) is performed several hours after the egg collection.
Phase 3: Embryo Culture
On the day following the egg collection, patients learn how many eggs were fertilized. Remember that although your RE measures all of the follicles during stimulation, mature eggs are usually found only in follicles with a diameter of more than 17 mm. In general, about 70% of the mature eggs will fertilize. Unfortunately, some attrition occurs at each point in an IVF cycle so the total number of healthy embryos is often much less than the original number of follicles or eggs.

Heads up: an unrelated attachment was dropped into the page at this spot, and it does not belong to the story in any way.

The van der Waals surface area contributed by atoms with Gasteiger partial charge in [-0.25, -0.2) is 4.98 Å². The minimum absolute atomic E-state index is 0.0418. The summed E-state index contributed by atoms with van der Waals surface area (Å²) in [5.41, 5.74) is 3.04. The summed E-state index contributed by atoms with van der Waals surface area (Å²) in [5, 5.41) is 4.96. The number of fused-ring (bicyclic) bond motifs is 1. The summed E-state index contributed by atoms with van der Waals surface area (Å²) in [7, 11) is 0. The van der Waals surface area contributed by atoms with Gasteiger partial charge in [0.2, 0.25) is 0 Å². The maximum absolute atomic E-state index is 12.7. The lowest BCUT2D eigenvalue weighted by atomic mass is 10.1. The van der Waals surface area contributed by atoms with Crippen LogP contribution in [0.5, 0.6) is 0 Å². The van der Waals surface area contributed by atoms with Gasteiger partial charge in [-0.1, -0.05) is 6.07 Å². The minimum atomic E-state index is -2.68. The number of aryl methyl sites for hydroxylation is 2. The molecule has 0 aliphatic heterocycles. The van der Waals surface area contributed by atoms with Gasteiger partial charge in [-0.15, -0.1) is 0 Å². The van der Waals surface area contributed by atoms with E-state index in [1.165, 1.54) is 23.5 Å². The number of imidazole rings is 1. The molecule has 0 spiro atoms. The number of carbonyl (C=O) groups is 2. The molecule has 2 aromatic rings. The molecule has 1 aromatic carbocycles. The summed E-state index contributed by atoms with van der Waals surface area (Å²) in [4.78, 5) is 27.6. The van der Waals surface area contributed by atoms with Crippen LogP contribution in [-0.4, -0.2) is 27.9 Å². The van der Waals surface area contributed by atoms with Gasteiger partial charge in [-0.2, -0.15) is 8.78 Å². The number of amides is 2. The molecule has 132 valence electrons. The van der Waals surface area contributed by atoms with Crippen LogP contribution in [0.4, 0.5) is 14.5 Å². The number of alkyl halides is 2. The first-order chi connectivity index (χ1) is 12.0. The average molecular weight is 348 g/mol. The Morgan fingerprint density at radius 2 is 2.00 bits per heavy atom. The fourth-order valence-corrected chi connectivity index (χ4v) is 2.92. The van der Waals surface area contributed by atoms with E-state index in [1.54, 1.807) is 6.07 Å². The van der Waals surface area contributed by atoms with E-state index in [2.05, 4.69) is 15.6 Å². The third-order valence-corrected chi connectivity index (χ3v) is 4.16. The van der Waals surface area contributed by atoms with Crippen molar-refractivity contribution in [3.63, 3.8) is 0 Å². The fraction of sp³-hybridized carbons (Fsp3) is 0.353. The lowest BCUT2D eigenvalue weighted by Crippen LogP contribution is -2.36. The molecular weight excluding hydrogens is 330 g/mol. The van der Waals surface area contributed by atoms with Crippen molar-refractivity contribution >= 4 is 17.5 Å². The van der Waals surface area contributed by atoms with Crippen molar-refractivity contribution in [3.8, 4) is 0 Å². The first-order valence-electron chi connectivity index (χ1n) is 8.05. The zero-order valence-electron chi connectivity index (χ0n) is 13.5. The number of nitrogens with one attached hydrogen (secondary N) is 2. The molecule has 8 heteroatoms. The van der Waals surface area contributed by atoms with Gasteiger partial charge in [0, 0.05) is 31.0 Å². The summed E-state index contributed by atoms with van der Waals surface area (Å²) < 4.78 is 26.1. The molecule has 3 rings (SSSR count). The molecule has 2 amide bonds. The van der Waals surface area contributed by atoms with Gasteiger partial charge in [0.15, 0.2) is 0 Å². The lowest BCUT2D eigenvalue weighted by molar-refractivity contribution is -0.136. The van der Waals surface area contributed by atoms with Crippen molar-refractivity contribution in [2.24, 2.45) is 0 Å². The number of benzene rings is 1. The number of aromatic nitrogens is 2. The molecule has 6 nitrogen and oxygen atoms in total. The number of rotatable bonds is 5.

Three days after the egg collection procedure, the embryos selected for embryo transfer will be identified. Allowing the embryos to grow for an additional 2–3 days in the laboratory may allow for enhanced embryo selection as some excellent appearing day 3 embryos will fail to continue to grow. Thus, implantation rates are usually higher for day 5–6 transfers because of this improved ability to select the best embryos. Additionally, there is some evidence that suggests waiting until day 5–6 may provide for improved synchronization of embryo and endometrium given that, in nature, the embryo usually doesn’t arrive in the uterus until day 5–6 after ovulation. On the day of embryo transfer, your RE should review the quantity and quality of the embryos with the embryologist and then discuss with you his or her recommendations regarding the number of embryos to transfer.